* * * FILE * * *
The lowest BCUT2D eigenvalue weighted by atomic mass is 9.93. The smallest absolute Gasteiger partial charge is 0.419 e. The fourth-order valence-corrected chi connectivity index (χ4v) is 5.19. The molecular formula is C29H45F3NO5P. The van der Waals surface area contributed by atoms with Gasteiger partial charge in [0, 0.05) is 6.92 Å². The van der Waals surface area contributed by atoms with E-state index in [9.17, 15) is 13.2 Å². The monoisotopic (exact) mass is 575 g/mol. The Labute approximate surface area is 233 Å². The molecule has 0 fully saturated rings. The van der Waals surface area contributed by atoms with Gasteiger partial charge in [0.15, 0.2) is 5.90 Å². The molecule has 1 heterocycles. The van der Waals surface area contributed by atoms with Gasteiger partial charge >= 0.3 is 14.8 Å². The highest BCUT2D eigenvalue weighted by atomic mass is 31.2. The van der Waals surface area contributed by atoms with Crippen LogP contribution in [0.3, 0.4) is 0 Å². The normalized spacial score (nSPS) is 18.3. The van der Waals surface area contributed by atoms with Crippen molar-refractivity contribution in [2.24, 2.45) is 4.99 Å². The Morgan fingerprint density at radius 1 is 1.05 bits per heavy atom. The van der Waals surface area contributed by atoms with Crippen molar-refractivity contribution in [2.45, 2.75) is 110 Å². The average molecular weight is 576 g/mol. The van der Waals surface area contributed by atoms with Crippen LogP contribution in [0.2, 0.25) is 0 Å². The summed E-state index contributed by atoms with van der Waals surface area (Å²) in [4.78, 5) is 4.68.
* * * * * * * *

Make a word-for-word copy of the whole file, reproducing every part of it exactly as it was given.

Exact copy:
The lowest BCUT2D eigenvalue weighted by atomic mass is 9.93. The smallest absolute Gasteiger partial charge is 0.419 e. The fourth-order valence-corrected chi connectivity index (χ4v) is 5.19. The molecular formula is C29H45F3NO5P. The van der Waals surface area contributed by atoms with Gasteiger partial charge in [0, 0.05) is 6.92 Å². The van der Waals surface area contributed by atoms with E-state index in [9.17, 15) is 13.2 Å². The monoisotopic (exact) mass is 575 g/mol. The Labute approximate surface area is 233 Å². The molecule has 0 fully saturated rings. The van der Waals surface area contributed by atoms with Gasteiger partial charge in [0.15, 0.2) is 5.90 Å². The molecule has 1 heterocycles. The van der Waals surface area contributed by atoms with Gasteiger partial charge >= 0.3 is 14.8 Å². The highest BCUT2D eigenvalue weighted by atomic mass is 31.2. The van der Waals surface area contributed by atoms with Crippen LogP contribution in [0.3, 0.4) is 0 Å². The normalized spacial score (nSPS) is 18.3. The van der Waals surface area contributed by atoms with Crippen molar-refractivity contribution in [2.24, 2.45) is 4.99 Å². The Morgan fingerprint density at radius 1 is 1.05 bits per heavy atom. The van der Waals surface area contributed by atoms with Crippen molar-refractivity contribution in [2.45, 2.75) is 110 Å². The average molecular weight is 576 g/mol. The van der Waals surface area contributed by atoms with Crippen LogP contribution in [0.2, 0.25) is 0 Å². The summed E-state index contributed by atoms with van der Waals surface area (Å²) in [4.78, 5) is 4.68.